Norfolk Academy faculty and staff launched into meetings on Thursday to prepare for The Year of Belonging, the school’s title for the upcoming 2019-2020 academic year.
Giving the school year a theme is a school tradition, one that gives an extra dimension to the educational program as the year unfolds. The year’s theme, which often touches on character traits or behavior, is reflected in opening talks by the headmaster and division directors; teachers often use the theme on bulletin boards and in lessons.
Headmaster Dennis Manning, who chooses the theme each year, noted that this year’s theme of belonging is more complex and layered than some previous themes, such as curiosity, kindness, or friendship. The school’s new Diversity, Equity, and Justice Statement, which was finalized last year, touches on belonging in its second sentence: “Our school strives to foster a climate of belonging, so that each member of our Bulldog family feels secure, respected, and valued as an individual.”
Mr. Manning said that early uses of “belonging,” a word that emerged in the 14th century, were restricted to ownership and possession; modern usage expanded to a “sense of belonging” to a community.
“We want to work with children to make sure that they have a sense of belonging,” he said.
To that end, the second day of meetings included a workshop with Jonathan Zur, president and CEO of the Virginia Center for Inclusive Communities (VCIC). Norfolk Academy has worked in partnership with the Richmond-based nonprofit on topics related to diversity and inclusion; this was the group’s fourth visit to work with faculty.
Zur’s opening remarks focused on how a sense of belonging shapes students’ ability to feel comfortable enough in class to open up and take risks. “When students feel a sense of belonging, they see themselves in the curriculum, they are not bullied, and they have close relationships,” he said. “The students raise their hands.”
His presentation explained “unconscious bias,” defined as “attitudes or stereotypes that affect our understanding, actions, and decisions in an unconscious manner.” He then moved on to an explanation of microagressions, a term used for commonplace daily verbal, behavioral, or environmental indignities, which can be intentional or, if related to unconscious bias, entirely unintentional. Microagressions have been compared to “1,000 tiny paper cuts,” Zur said, and studies have shown that experiencing microagressions can have negative health impacts over the long term.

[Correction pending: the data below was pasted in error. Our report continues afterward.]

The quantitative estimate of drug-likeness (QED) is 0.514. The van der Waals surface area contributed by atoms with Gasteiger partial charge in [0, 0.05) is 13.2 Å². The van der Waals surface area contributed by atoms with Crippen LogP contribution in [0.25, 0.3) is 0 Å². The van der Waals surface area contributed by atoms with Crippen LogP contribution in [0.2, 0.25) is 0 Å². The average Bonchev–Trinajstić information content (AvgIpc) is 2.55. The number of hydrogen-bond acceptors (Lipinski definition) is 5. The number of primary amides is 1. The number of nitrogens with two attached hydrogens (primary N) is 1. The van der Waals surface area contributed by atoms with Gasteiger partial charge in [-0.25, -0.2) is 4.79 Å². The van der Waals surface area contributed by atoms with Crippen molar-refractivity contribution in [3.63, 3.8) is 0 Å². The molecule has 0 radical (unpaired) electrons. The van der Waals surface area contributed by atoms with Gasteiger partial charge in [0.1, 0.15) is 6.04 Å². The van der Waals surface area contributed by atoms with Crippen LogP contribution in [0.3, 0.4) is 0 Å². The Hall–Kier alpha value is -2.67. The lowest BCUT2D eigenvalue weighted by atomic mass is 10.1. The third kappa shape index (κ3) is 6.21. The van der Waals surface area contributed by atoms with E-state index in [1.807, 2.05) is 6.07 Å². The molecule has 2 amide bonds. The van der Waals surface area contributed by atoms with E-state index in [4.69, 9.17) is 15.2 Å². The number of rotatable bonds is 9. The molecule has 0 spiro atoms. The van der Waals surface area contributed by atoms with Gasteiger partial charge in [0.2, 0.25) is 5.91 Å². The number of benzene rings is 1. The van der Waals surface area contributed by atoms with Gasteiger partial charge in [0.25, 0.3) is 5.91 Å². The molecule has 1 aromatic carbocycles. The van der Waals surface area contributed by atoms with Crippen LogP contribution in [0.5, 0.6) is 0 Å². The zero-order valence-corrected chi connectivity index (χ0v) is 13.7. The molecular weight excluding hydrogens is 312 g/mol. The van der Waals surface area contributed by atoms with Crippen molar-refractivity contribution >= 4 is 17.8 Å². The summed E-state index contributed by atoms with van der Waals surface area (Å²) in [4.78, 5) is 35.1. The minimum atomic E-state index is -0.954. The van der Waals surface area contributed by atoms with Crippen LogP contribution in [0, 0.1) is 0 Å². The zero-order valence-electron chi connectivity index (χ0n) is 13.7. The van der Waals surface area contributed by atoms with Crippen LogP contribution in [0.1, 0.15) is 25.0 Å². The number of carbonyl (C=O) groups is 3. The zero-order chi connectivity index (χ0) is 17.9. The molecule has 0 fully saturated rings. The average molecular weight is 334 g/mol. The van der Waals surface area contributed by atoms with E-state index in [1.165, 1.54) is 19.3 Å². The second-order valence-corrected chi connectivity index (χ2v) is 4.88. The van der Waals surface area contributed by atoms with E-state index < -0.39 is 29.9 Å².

The faculty and staff did an activity that involved sharing, anonymously, microagressions that they may have experienced or witnessed. Afterward, Zur offered thoughts about ways to build greater inclusion, even in a learning community that is already characterized by nurturing relationships between teacher-coaches and students.
He said that individuals must acknowledge that “every member of the community has a lens shaped by our own socialization,” so it is dangerous to assume that your own experience can be treated as a universal. In addition, he said, it is important to acknowledge institutional bias and scrutinize policies, practices, and traditions. “For whom was this tradition created?” he said. “How is it experienced by individuals in the present?”
The school’s opening meetings included the introduction and welcoming of 16 new members of the faculty and staff, as well as recognition of faculty and staff who have reached service milestones, from five to more than 45 years of service.
And Mr. Manning had a surprise in store for a teacher who has belonged at the school longer than any other. Diane Wallace, who has taught fourth grade boys at Norfolk Academy for an extraordinary 53 years, was presented with a dozen roses—an annual tradition that Mr. Manning has adopted in recognition of her status as a master teacher and the longest-serving teacher at the school.
This time, he had an additional gift for her: a scooter, festooned with a huge orange bow. The scooters that have appeared in Virginia Beach this summer have been the subject of Mrs. Wallace’s well-known wit, so the gift was greeted with laughter from the recipient and the faculty, even as she declined to hop on it and zip off the stage.
Meetings and classroom preparation continue this week with a program and reception to welcome parents of new students on Monday evening, Aug. 19, and orientation for new students on Tuesday. The first day of school is Thursday, Aug. 22!